The Omani government’s plans to privatise two state-owned electricity companies will have only a “modest” positive impact on fiscal deficit, but signal a shift towards more open investment policies and diversification, according to a new report from Fitch Solutions.
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According to Fitch, “the decision to invite foreign investors thus underlines a broader drive by the government, accelerated since the oil price slump that began in 2014, to diversify the economy away from hydrocarbons production.”
“This strategy…rests, in turns, on attracting greater flows of foreign direct investment,” the report added.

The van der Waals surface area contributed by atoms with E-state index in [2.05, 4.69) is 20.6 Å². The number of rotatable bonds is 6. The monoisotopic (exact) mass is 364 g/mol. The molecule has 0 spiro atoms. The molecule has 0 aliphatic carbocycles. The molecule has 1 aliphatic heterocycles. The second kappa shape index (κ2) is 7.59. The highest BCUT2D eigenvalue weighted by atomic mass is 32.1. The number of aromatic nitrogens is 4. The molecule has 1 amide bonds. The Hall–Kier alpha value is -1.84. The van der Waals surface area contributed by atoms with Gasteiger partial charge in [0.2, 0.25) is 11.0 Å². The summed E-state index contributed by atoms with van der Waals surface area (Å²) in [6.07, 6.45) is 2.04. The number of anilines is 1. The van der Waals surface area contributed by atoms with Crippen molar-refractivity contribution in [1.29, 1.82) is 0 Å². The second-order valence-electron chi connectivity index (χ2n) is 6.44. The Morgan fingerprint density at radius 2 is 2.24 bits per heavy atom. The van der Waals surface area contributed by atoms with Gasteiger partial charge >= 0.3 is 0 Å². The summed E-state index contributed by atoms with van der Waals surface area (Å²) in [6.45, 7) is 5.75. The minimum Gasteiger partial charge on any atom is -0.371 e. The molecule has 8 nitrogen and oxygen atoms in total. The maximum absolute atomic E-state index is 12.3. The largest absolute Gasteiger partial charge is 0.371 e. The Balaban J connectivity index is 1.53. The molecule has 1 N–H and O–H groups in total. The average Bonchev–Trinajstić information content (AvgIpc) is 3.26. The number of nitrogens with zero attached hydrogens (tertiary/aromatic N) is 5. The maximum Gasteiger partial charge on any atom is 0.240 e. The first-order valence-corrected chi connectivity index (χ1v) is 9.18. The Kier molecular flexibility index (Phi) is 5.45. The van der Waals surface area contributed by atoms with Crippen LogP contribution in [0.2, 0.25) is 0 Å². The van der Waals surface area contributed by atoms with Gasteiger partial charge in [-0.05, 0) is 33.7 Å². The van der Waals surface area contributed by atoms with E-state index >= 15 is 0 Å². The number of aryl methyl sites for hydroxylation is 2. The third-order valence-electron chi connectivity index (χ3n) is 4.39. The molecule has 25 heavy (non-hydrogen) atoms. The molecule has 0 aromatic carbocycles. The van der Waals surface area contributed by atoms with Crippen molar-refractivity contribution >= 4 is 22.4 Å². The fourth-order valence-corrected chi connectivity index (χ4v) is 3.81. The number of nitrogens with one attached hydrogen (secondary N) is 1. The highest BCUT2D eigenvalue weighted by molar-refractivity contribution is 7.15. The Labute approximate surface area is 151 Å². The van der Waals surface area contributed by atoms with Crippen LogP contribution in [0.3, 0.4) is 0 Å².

which Fitch said is equivalent to 5 percent of non-oil revenues per year, and about 1 percent of total revenues.
Fitch estimated that the government’s fiscal deficit is 7.9 percent of GDP in 2018, compared to 6 percent in 2019.
Combined, OETC and MEDC have combined assets worth approximately $3.2 billion.
“While the exact amount earned from the sales will depend on investor appetite – which in turn will depend on factors like global ﬁnancing costs and proposed dividends – the ﬁscal revenue gains look set to prove relatively modest,” the report notes.
Lastly, Fitch noted that the Omani government has made “good progress” in attracting foreign direct investment, as shown by the $13 billion urban development project in Muscat signed with UAE-based Majid Al Futtaim.
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Oman is a country on the Arabian Peninsula. Oman’s official religion is Islam. The coast is formed by…